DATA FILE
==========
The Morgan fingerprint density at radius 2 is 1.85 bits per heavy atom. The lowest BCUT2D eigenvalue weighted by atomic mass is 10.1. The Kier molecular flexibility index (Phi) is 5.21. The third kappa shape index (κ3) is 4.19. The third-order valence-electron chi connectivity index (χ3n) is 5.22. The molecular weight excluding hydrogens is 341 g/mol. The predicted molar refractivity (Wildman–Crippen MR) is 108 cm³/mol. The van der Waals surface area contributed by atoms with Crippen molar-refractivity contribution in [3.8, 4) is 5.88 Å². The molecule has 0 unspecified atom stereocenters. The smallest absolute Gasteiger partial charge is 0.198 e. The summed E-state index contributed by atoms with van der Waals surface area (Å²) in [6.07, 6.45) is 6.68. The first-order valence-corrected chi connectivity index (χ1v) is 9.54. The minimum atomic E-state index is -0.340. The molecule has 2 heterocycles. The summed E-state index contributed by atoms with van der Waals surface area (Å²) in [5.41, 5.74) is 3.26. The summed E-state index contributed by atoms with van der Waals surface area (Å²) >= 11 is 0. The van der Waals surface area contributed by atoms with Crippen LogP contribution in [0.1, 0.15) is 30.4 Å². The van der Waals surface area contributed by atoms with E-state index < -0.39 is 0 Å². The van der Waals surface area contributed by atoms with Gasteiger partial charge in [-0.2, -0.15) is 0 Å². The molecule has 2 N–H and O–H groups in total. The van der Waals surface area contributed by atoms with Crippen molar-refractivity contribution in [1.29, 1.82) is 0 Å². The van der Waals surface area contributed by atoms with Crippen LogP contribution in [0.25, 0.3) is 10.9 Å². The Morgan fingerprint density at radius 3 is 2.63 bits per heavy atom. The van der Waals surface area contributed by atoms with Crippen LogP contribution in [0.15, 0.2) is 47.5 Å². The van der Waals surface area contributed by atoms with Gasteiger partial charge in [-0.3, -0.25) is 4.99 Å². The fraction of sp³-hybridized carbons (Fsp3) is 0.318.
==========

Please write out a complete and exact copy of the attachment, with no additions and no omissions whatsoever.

The Morgan fingerprint density at radius 2 is 1.85 bits per heavy atom. The lowest BCUT2D eigenvalue weighted by atomic mass is 10.1. The Kier molecular flexibility index (Phi) is 5.21. The third kappa shape index (κ3) is 4.19. The third-order valence-electron chi connectivity index (χ3n) is 5.22. The molecular weight excluding hydrogens is 341 g/mol. The predicted molar refractivity (Wildman–Crippen MR) is 108 cm³/mol. The van der Waals surface area contributed by atoms with Crippen molar-refractivity contribution in [3.8, 4) is 5.88 Å². The molecule has 0 unspecified atom stereocenters. The smallest absolute Gasteiger partial charge is 0.198 e. The summed E-state index contributed by atoms with van der Waals surface area (Å²) in [6.07, 6.45) is 6.68. The first-order valence-corrected chi connectivity index (χ1v) is 9.54. The minimum atomic E-state index is -0.340. The molecule has 2 heterocycles. The summed E-state index contributed by atoms with van der Waals surface area (Å²) in [5.41, 5.74) is 3.26. The summed E-state index contributed by atoms with van der Waals surface area (Å²) >= 11 is 0. The van der Waals surface area contributed by atoms with Crippen LogP contribution in [0.1, 0.15) is 30.4 Å². The van der Waals surface area contributed by atoms with E-state index < -0.39 is 0 Å². The van der Waals surface area contributed by atoms with Gasteiger partial charge in [-0.2, -0.15) is 0 Å². The molecule has 2 N–H and O–H groups in total. The van der Waals surface area contributed by atoms with Crippen molar-refractivity contribution in [1.29, 1.82) is 0 Å². The van der Waals surface area contributed by atoms with Crippen LogP contribution in [0.25, 0.3) is 10.9 Å². The Morgan fingerprint density at radius 3 is 2.63 bits per heavy atom. The van der Waals surface area contributed by atoms with Crippen LogP contribution in [0.15, 0.2) is 47.5 Å². The van der Waals surface area contributed by atoms with Gasteiger partial charge in [-0.3, -0.25) is 4.99 Å². The fraction of sp³-hybridized carbons (Fsp3) is 0.318.